Introduction

Just off the coast of Southern California, the eight Channel Islands beckon. Located between the mainland and the open Pacific Ocean, they lie in an oceanic region characterized by a remarkably varied topography. The sea floor around the archipelago consists of sea mounts, underwater plateaus, canyons and vast basins—Santa Cruz Basin, for example, is deeper than the Grand Canyon. Five of the eight Channel Islands are protected as Channel Islands National Park.

The five islands in Channel Islands National Park are Anacapa, Santa Cruz, Santa Rosa, San Miguel and Santa Barbara.

Originated as the result of volcanic activity and plate tectonics, none of the islands were ever connected to the mainland. This, in addition to the region’s variety in geological and geographical features, is one of the main reasons for its extraordinary biodiversity.

This is the meeting point of a cold water current coming from the north and a warm current flowing in from the tropics. These currents stir up nutrients from the ocean floor, mixing all sorts of marine flora and fauna in a giant soup of life. Vast kelp forests surround the islands, providing a refuge and habitat for both the tiniest and the absolute largest animals, from plankton to blue whales. Other high-profile marine animals include seals and sea lions, dolphins, humpback whales and sharks.

Home to more than 2,000 different animal species, there’s a good reason that the Channel Islands are sometimes referred to as “North America’s Galapagos”.

On land, too, there’s an amazing variety of life. Much of it is endemic, thanks to the islands’ isolated history. Many mammals made it across the Santa Barbara Channel, eventually evolving into species unique to the islands. A lot of them, adapting to the difficult conditions on these remote islands, grew smaller. Mammoths became pygmy mammoths while gray foxes evolved to a species not larger than a cat. These now-native island foxes are one of the most iconic—and visible—endemic animals in Channel Islands National Park.

This gorgeous park lies only a short boat ride from the two mainland hubs of Santa Barbara and Ventura. Both are home to a visitor center.

The largest visitor center is the one in Ventura, which is also the departing and arrival point of island ferries (see below). While it’s difficult to really explore all five islands in-depth—unless you have a couple of weeks’ time to dedicate to this park—, the beauty of the Channel Islands is that you can get a sense of what this stunning archipelago is all about by spending a day (and preferably a night as well) on just one of the islands.

Channel Islands National Park is the perfect alternative to the desert parks of Southern California.

This is a place where you can enjoy spectacular coastal scenery, see an abundance of wildlife and partake in fun activities like hiking and sea kayaking.

I personally recommend Santa Cruz Island, the largest and arguably most accessible of them all. There’s a few campgrounds on the island, as well as several scenic hiking trails. Additionally, a small, well-preserved historic farming village addresses the fascinating human history of the island(s), an extra feature of Channel Islands National Park that can get overshadowed by its sheer natural beauty.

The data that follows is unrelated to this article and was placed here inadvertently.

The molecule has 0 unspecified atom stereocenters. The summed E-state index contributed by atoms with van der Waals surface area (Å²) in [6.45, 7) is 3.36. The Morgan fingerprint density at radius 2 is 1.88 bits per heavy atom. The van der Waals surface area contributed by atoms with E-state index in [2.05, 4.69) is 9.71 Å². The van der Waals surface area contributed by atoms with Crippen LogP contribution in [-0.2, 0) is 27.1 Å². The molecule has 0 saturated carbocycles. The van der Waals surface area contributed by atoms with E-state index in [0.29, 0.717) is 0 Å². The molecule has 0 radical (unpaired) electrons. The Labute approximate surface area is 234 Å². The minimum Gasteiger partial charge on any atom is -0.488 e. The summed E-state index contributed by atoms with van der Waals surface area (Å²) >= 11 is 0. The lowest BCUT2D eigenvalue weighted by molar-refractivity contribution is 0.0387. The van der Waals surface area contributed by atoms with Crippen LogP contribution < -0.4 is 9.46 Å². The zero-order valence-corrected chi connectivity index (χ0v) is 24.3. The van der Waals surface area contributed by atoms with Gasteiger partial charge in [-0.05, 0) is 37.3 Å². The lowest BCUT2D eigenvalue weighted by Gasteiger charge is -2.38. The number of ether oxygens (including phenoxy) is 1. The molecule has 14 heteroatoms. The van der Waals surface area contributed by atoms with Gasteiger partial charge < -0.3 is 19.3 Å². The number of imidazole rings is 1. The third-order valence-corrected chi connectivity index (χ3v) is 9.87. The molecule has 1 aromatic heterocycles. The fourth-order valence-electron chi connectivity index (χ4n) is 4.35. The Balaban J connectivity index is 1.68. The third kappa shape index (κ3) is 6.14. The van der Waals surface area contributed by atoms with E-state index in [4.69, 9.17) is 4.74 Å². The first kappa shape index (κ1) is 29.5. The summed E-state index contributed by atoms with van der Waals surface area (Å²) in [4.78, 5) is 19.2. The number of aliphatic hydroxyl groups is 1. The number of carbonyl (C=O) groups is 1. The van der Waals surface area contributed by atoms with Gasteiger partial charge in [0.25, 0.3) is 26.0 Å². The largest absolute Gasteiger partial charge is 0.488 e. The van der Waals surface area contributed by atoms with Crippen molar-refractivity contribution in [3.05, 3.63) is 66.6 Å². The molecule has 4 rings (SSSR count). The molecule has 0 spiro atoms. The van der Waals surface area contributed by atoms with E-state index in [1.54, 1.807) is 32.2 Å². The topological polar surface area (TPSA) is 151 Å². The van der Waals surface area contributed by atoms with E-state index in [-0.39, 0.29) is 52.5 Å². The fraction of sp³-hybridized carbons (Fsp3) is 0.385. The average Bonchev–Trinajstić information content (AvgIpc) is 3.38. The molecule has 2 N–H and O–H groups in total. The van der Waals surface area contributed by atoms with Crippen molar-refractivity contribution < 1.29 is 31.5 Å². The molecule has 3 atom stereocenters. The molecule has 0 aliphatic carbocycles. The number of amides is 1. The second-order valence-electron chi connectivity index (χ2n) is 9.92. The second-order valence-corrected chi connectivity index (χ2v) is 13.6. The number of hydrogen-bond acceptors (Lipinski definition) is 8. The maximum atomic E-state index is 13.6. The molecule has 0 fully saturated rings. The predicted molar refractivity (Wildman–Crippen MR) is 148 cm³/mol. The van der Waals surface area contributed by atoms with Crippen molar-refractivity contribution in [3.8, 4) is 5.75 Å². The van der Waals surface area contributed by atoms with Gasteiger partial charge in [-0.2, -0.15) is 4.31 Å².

Best of Channel Islands National Park

Video shared from the National Park Service website.


How to Get to Channel Islands National Park

The beauty of this national park not only lies in its actual natural beauty, but also in its accessibility. It may be an archipelago, but the park is only a scenic boat ride away from Ventura, a coastal town just northwest of Los Angeles.

There’s only one company that offers boat trips to and from the Channel Islands and that’s Island Packers. They’re essentially your only option if you don’t have your own boat or want to spend money on a plane ride. Tickets are definitely affordable and, more importantly, the boat ride offers you a totally different perspective of the islands and the southern California coast.

If you’re lucky, you might even spot some marine animals on the way. On my trip to the islands, we didn’t come across any animals at all. On the way back, however, we ran into an enormous pod of dolphins—literally more than a thousand of them according to the guide—and saw a couple of humpback whales.


Channel Islands National Park Map

This Channel Islands National Park map shows all five islands that make up the national park. It also includes the location of Island Packers Cruises and a number of places of interest on Santa Cruz Island specifically.


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Useful Info

Location: Off the coast of Southern California

Nearest Towns: Santa Barbara and Ventura

Area: 389.9 square miles (1,009.9 square kilometers)

Annual Visitors (2016): 364,807

Features: Wildlife, coastal scenery, historic sites

Islands: San Miguel, Santa Rosa, Anacapa, Santa Barbara and Santa Cruz

Main Activities: Hiking, camping, snorkeling and scuba diving, sea kayaking

Suggested Stay: 1-2 days

Further Information: National Park Service


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Nearby National Parks

Joshua Tree National Park, California
Pinnacles National Park, California
Death Valley National Park, California

Other Coastal/Island National Parks

Acadia National Park, Maine

Channel Islands National Park Photos

Visit my national parks photography portfolio for a bunch of awesome photos of Channel Islands National Park.


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Channel Islands National Park, California